It can be seen from FIG. 1 that when the laser beam 9 has cut through the wall 2, if its energy is not dissipated, it could continue on a path 11 until it strikes the surface 7 at a location 12. The surface 12 could thus be damaged, and even an unwanted aperture could be cut through the wall 3. In order to prevent damage to the surface 7, fluid is introduced into the opening 4 of the device 1 in the path 11 of the laser beam 9. This fluid acts to dissipate the energy of the laser beam 9 so that the remaining portion, if any, of the beam which is incident upon the surface 9 will not cause any damage thereto. The fluid also acts to cool the wall 2, so as to diminish the effect of heat on the finished device 1 caused during the cutting of the aperture.
Depending upon the application, this fluid may conveniently be water from a conventional water supply. In cases where the use of water may lead to corrosion or rusting of the device 1, a mixture of water and an anti-corrosion agent, such as oil, may be used. It will be appreciated that the exact composition of the fluid used in each application will depend upon the material from which the device 1 is made, the energy of the laser beam 9, the ability of the fluid to dissipate this energy and the distance separating of the surfaces 6 and 7. The intensity of the laser beam 9 may also be adjusted so that most of its energy is used to cut the aperture in the wall 2, only a small portion of its energy being thus able to continue on the path 12 for dissipation by the fluid in the opening 4.
Preferably, the fluid is caused to flow between the surfaces 6 and 7. In the embodiment shown in FIG. 1, the device 1 is open-ended, so that the fluid may be introduced from one end, as indicated by the reference 13, and thus leaving the device 1 from the other end, as indicated by the reference 14. This advantageously helps to flush away the molten material cut from the wall 2 by the laser beam 9, thus improving the quality of the finish of the cut. As the velocity of the fluid is increased in the opening 4, the fluid is able to flush away greater amounts of molten material more quickly. The energy of the laser beam 9 is also more rapidly dissipated along the path 12 when the fluid in the opening 4 is caused to flow across the path 12. The velocity at which the fluid to caused to flow between the surfaces 6 and 7 will depend upon the size of the opening 4 and the pressure of the fluid supplied to one end of the device 1.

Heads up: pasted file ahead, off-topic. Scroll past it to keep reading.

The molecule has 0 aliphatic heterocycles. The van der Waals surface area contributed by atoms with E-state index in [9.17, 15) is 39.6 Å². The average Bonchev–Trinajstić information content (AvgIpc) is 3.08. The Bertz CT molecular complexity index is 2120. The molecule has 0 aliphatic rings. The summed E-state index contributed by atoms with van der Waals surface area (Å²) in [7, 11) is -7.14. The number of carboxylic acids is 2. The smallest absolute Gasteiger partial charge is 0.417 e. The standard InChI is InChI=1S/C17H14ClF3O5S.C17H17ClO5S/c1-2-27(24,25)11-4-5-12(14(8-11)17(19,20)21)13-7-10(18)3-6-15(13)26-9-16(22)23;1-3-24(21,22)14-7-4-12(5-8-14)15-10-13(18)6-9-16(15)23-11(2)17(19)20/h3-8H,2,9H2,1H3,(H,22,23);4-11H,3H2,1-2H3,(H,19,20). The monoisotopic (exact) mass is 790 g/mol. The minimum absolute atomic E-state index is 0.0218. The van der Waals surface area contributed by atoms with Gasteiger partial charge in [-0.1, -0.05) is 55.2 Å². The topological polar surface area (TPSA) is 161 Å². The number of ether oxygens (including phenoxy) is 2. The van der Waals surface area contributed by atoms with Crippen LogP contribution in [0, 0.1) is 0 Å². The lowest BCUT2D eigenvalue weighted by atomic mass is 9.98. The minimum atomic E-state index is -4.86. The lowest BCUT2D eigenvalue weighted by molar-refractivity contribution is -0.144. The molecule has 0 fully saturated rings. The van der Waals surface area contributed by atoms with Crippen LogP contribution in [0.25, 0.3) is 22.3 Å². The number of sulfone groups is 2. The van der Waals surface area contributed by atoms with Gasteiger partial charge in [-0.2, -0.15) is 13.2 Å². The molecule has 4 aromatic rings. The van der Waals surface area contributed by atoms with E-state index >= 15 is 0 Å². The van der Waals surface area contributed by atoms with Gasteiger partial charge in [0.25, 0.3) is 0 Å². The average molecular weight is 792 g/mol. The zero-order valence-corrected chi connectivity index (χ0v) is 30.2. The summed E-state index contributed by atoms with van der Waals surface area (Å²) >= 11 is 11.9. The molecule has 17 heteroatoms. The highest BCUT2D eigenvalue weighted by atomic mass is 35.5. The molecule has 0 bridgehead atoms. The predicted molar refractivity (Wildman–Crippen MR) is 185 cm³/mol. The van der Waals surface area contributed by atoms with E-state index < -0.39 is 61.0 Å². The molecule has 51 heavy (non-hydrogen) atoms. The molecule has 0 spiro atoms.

FIG. 2 shows a cross-sectional view of another device 20 which, unlike the device 1 of FIG. 1, has an opening or bore 21 with only one open end 22. The device 20 has two walls 24 and 25, each being bounded by opposing surfaces 26 and 27, and 28 and 29, respectively. As in FIG. 1, a laser beam 23 is caused to be incident upon the exterior surface 26, so as to cut through the wall 24 and form an aperture therethrough. In order to protect the surface 28 from damage by the laser beam 23, fluid may simply be introduced into the bore 21.
However, in order to that this fluid is able to flow between the surfaces 27 and 28, one end of a tube 30 is introduced into the open end 22 of the device 20. The inserted end of the tube 30 has an opening 31. A fluid supply is connected to the non-inserted end of the tube 30, so that fluid is caused to flow through the tube 30 and out of the opening 31. This fluid then leaves the bore 21 by flowing between the surfaces 27 and 28 and the exterior of the tube 30. Preferably, the opening 31 is smaller than the diameter of the tube 30, in order to increase the velocity of the fluid flowing between the surfaces 27 and 28 and the exterior of the tube 30. It will be appreciated that in an alternative embodiment, fluid may be caused to flow into the bore 21 around the exterior of the tube 30, through the opening 31 and flow out of the bore 21 in the interior of the tube 30.
Referring now to FIG. 3, there is shown schematically an apparatus 40 which may be used to perform the method of the present invention. The apparatus 40 basically comprises an X-Y table 41, a rotary support 42, a container 43, a cover 44, a focusing device 45, and a cutting jet 46. The device to be cut, in this case a piece of tubing 47, is held by the rotary support 42 so that it extends into the container 43. The X-Y table 41 is adapted to move in a plane perpendicular to the view show in FIG. 3, whilst the rotary support, 42, which is fixed relative to the X-Y table, is adapted to rotate the tube 47 about its longitudinal axis.